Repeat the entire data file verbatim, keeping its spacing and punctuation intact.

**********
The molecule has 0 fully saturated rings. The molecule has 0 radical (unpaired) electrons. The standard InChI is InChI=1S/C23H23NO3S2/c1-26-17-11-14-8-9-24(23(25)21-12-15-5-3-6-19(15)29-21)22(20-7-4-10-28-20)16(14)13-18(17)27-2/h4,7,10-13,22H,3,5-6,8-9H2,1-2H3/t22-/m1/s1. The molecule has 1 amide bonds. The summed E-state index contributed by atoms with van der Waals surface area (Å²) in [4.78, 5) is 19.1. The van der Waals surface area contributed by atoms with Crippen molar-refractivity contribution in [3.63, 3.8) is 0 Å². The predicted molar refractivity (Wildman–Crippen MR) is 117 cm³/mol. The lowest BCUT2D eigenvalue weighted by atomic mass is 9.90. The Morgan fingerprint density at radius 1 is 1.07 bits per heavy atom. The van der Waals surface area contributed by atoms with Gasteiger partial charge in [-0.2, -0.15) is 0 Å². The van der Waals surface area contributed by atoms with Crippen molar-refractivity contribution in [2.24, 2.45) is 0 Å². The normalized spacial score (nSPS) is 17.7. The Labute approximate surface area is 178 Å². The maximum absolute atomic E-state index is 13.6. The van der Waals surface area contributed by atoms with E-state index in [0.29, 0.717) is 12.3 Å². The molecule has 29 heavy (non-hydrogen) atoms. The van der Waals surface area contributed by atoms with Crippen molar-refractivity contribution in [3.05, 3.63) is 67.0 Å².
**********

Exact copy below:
The molecule has 0 fully saturated rings. The molecule has 0 radical (unpaired) electrons. The standard InChI is InChI=1S/C23H23NO3S2/c1-26-17-11-14-8-9-24(23(25)21-12-15-5-3-6-19(15)29-21)22(20-7-4-10-28-20)16(14)13-18(17)27-2/h4,7,10-13,22H,3,5-6,8-9H2,1-2H3/t22-/m1/s1. The molecule has 1 amide bonds. The summed E-state index contributed by atoms with van der Waals surface area (Å²) in [4.78, 5) is 19.1. The van der Waals surface area contributed by atoms with Crippen molar-refractivity contribution in [3.63, 3.8) is 0 Å². The predicted molar refractivity (Wildman–Crippen MR) is 117 cm³/mol. The lowest BCUT2D eigenvalue weighted by atomic mass is 9.90. The Morgan fingerprint density at radius 1 is 1.07 bits per heavy atom. The van der Waals surface area contributed by atoms with Gasteiger partial charge in [-0.2, -0.15) is 0 Å². The van der Waals surface area contributed by atoms with Crippen molar-refractivity contribution in [2.24, 2.45) is 0 Å². The normalized spacial score (nSPS) is 17.7. The Labute approximate surface area is 178 Å². The maximum absolute atomic E-state index is 13.6. The van der Waals surface area contributed by atoms with E-state index in [0.29, 0.717) is 12.3 Å². The molecule has 29 heavy (non-hydrogen) atoms. The van der Waals surface area contributed by atoms with Crippen molar-refractivity contribution in [3.05, 3.63) is 67.0 Å².